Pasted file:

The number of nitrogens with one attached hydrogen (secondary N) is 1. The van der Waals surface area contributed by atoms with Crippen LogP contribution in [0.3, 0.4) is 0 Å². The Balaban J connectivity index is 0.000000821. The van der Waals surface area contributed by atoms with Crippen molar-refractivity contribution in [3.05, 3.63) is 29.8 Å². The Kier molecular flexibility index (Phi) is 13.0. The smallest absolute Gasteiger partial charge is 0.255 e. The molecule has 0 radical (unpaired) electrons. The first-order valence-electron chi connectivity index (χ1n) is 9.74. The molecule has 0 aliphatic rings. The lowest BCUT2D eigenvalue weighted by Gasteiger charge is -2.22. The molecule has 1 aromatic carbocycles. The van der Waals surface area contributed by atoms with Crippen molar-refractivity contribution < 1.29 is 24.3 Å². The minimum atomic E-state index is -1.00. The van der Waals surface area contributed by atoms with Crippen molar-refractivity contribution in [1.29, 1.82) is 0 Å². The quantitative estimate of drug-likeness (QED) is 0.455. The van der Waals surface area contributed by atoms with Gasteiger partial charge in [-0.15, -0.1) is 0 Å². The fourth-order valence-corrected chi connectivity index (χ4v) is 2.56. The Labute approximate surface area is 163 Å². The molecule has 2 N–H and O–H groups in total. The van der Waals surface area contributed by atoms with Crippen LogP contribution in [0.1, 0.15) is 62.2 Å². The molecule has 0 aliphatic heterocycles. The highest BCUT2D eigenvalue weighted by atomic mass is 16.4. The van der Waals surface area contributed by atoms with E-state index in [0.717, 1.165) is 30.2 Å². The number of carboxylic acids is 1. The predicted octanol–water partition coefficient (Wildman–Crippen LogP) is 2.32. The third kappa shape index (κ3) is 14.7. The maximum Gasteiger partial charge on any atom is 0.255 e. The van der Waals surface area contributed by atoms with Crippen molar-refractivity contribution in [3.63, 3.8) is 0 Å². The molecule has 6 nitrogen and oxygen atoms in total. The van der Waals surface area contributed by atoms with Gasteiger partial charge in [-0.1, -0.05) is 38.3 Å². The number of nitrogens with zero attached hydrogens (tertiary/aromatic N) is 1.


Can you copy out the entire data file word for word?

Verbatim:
The number of nitrogens with one attached hydrogen (secondary N) is 1. The van der Waals surface area contributed by atoms with Crippen LogP contribution in [0.3, 0.4) is 0 Å². The Balaban J connectivity index is 0.000000821. The van der Waals surface area contributed by atoms with Crippen molar-refractivity contribution in [3.05, 3.63) is 29.8 Å². The Kier molecular flexibility index (Phi) is 13.0. The smallest absolute Gasteiger partial charge is 0.255 e. The molecule has 0 radical (unpaired) electrons. The first-order valence-electron chi connectivity index (χ1n) is 9.74. The molecule has 0 aliphatic rings. The lowest BCUT2D eigenvalue weighted by Gasteiger charge is -2.22. The molecule has 1 aromatic carbocycles. The van der Waals surface area contributed by atoms with Crippen molar-refractivity contribution < 1.29 is 24.3 Å². The minimum atomic E-state index is -1.00. The van der Waals surface area contributed by atoms with Crippen molar-refractivity contribution in [1.29, 1.82) is 0 Å². The quantitative estimate of drug-likeness (QED) is 0.455. The van der Waals surface area contributed by atoms with Gasteiger partial charge in [-0.15, -0.1) is 0 Å². The fourth-order valence-corrected chi connectivity index (χ4v) is 2.56. The Labute approximate surface area is 163 Å². The molecule has 2 N–H and O–H groups in total. The van der Waals surface area contributed by atoms with Crippen LogP contribution in [0.1, 0.15) is 62.2 Å². The molecule has 0 aliphatic heterocycles. The highest BCUT2D eigenvalue weighted by atomic mass is 16.4. The van der Waals surface area contributed by atoms with E-state index in [0.717, 1.165) is 30.2 Å². The number of carboxylic acids is 1. The predicted octanol–water partition coefficient (Wildman–Crippen LogP) is 2.32. The third kappa shape index (κ3) is 14.7. The maximum Gasteiger partial charge on any atom is 0.255 e. The van der Waals surface area contributed by atoms with Crippen molar-refractivity contribution in [3.63, 3.8) is 0 Å². The molecule has 6 nitrogen and oxygen atoms in total. The van der Waals surface area contributed by atoms with Gasteiger partial charge in [-0.1, -0.05) is 38.3 Å². The number of nitrogens with zero attached hydrogens (tertiary/aromatic N) is 1.